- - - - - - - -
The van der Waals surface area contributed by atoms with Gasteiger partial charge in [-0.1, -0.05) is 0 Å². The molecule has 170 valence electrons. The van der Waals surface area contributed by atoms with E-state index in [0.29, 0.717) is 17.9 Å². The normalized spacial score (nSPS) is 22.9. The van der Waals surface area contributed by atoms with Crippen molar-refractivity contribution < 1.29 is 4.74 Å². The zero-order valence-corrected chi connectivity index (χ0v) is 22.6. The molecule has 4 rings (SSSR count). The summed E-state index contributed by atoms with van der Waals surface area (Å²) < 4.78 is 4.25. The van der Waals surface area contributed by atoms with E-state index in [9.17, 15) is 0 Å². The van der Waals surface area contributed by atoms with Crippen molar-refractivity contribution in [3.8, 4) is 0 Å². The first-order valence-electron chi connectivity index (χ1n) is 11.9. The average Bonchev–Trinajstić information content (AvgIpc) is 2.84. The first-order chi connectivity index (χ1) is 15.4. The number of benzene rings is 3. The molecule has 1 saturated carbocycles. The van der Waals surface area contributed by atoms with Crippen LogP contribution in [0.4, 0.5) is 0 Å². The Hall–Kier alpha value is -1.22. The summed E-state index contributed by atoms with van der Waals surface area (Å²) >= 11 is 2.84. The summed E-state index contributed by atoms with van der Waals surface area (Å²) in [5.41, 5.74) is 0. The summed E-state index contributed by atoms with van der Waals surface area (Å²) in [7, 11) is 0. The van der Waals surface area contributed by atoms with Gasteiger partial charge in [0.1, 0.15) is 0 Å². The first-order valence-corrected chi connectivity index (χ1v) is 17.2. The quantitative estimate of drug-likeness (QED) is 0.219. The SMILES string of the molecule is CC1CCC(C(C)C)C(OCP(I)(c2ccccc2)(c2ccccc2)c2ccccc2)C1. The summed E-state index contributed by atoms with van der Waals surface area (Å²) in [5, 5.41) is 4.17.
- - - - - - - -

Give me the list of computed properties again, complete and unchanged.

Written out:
The van der Waals surface area contributed by atoms with Gasteiger partial charge in [-0.1, -0.05) is 0 Å². The molecule has 170 valence electrons. The van der Waals surface area contributed by atoms with E-state index in [0.29, 0.717) is 17.9 Å². The normalized spacial score (nSPS) is 22.9. The van der Waals surface area contributed by atoms with Crippen molar-refractivity contribution < 1.29 is 4.74 Å². The zero-order valence-corrected chi connectivity index (χ0v) is 22.6. The molecule has 4 rings (SSSR count). The summed E-state index contributed by atoms with van der Waals surface area (Å²) < 4.78 is 4.25. The van der Waals surface area contributed by atoms with E-state index in [9.17, 15) is 0 Å². The van der Waals surface area contributed by atoms with Crippen molar-refractivity contribution in [3.8, 4) is 0 Å². The first-order valence-electron chi connectivity index (χ1n) is 11.9. The average Bonchev–Trinajstić information content (AvgIpc) is 2.84. The first-order chi connectivity index (χ1) is 15.4. The number of benzene rings is 3. The molecule has 1 saturated carbocycles. The van der Waals surface area contributed by atoms with Crippen LogP contribution in [0.4, 0.5) is 0 Å². The Hall–Kier alpha value is -1.22. The summed E-state index contributed by atoms with van der Waals surface area (Å²) >= 11 is 2.84. The summed E-state index contributed by atoms with van der Waals surface area (Å²) in [5.41, 5.74) is 0. The summed E-state index contributed by atoms with van der Waals surface area (Å²) in [7, 11) is 0. The van der Waals surface area contributed by atoms with Gasteiger partial charge in [0.1, 0.15) is 0 Å². The first-order valence-corrected chi connectivity index (χ1v) is 17.2. The quantitative estimate of drug-likeness (QED) is 0.219. The SMILES string of the molecule is CC1CCC(C(C)C)C(OCP(I)(c2ccccc2)(c2ccccc2)c2ccccc2)C1. The summed E-state index contributed by atoms with van der Waals surface area (Å²) in [5, 5.41) is 4.17.